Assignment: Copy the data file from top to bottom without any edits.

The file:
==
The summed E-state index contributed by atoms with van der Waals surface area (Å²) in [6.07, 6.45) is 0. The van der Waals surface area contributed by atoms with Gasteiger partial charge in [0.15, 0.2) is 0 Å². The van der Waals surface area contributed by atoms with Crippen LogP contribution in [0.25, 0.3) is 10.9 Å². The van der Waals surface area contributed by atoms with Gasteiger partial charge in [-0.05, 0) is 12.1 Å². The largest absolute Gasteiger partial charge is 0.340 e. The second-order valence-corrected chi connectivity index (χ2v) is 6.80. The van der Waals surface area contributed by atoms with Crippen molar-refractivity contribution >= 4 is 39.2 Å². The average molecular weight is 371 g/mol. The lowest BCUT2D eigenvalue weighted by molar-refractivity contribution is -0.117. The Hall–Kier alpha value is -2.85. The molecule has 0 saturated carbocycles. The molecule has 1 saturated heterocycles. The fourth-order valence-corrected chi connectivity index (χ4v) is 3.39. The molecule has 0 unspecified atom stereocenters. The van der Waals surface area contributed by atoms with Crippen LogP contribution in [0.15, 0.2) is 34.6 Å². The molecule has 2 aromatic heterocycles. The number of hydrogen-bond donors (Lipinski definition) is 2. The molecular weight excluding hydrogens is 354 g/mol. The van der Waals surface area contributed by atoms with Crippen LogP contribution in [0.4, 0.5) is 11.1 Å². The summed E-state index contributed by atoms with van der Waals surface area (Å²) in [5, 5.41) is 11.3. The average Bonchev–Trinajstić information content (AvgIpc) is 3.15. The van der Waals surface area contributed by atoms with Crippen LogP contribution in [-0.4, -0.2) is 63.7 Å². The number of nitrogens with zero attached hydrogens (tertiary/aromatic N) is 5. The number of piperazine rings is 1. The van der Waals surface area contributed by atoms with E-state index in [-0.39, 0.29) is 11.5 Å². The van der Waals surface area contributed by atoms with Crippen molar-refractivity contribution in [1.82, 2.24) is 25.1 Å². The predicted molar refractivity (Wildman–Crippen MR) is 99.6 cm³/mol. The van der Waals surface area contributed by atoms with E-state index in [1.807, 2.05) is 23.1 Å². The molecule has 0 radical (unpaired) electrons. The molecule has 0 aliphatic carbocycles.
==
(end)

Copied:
The summed E-state index contributed by atoms with van der Waals surface area (Å²) in [6.07, 6.45) is 0. The van der Waals surface area contributed by atoms with Gasteiger partial charge in [0.15, 0.2) is 0 Å². The van der Waals surface area contributed by atoms with Crippen LogP contribution in [0.25, 0.3) is 10.9 Å². The van der Waals surface area contributed by atoms with Gasteiger partial charge in [-0.05, 0) is 12.1 Å². The largest absolute Gasteiger partial charge is 0.340 e. The second-order valence-corrected chi connectivity index (χ2v) is 6.80. The van der Waals surface area contributed by atoms with Crippen molar-refractivity contribution >= 4 is 39.2 Å². The average molecular weight is 371 g/mol. The lowest BCUT2D eigenvalue weighted by molar-refractivity contribution is -0.117. The Hall–Kier alpha value is -2.85. The molecule has 0 saturated carbocycles. The molecule has 1 saturated heterocycles. The fourth-order valence-corrected chi connectivity index (χ4v) is 3.39. The molecule has 0 unspecified atom stereocenters. The van der Waals surface area contributed by atoms with Crippen LogP contribution in [0.15, 0.2) is 34.6 Å². The molecule has 2 aromatic heterocycles. The number of hydrogen-bond donors (Lipinski definition) is 2. The molecular weight excluding hydrogens is 354 g/mol. The van der Waals surface area contributed by atoms with Crippen LogP contribution in [0.4, 0.5) is 11.1 Å². The summed E-state index contributed by atoms with van der Waals surface area (Å²) in [5, 5.41) is 11.3. The average Bonchev–Trinajstić information content (AvgIpc) is 3.15. The van der Waals surface area contributed by atoms with Crippen LogP contribution in [-0.4, -0.2) is 63.7 Å². The number of nitrogens with zero attached hydrogens (tertiary/aromatic N) is 5. The number of piperazine rings is 1. The van der Waals surface area contributed by atoms with E-state index in [-0.39, 0.29) is 11.5 Å². The van der Waals surface area contributed by atoms with Crippen molar-refractivity contribution in [1.82, 2.24) is 25.1 Å². The predicted molar refractivity (Wildman–Crippen MR) is 99.6 cm³/mol. The van der Waals surface area contributed by atoms with E-state index in [1.807, 2.05) is 23.1 Å². The molecule has 0 radical (unpaired) electrons. The molecule has 0 aliphatic carbocycles.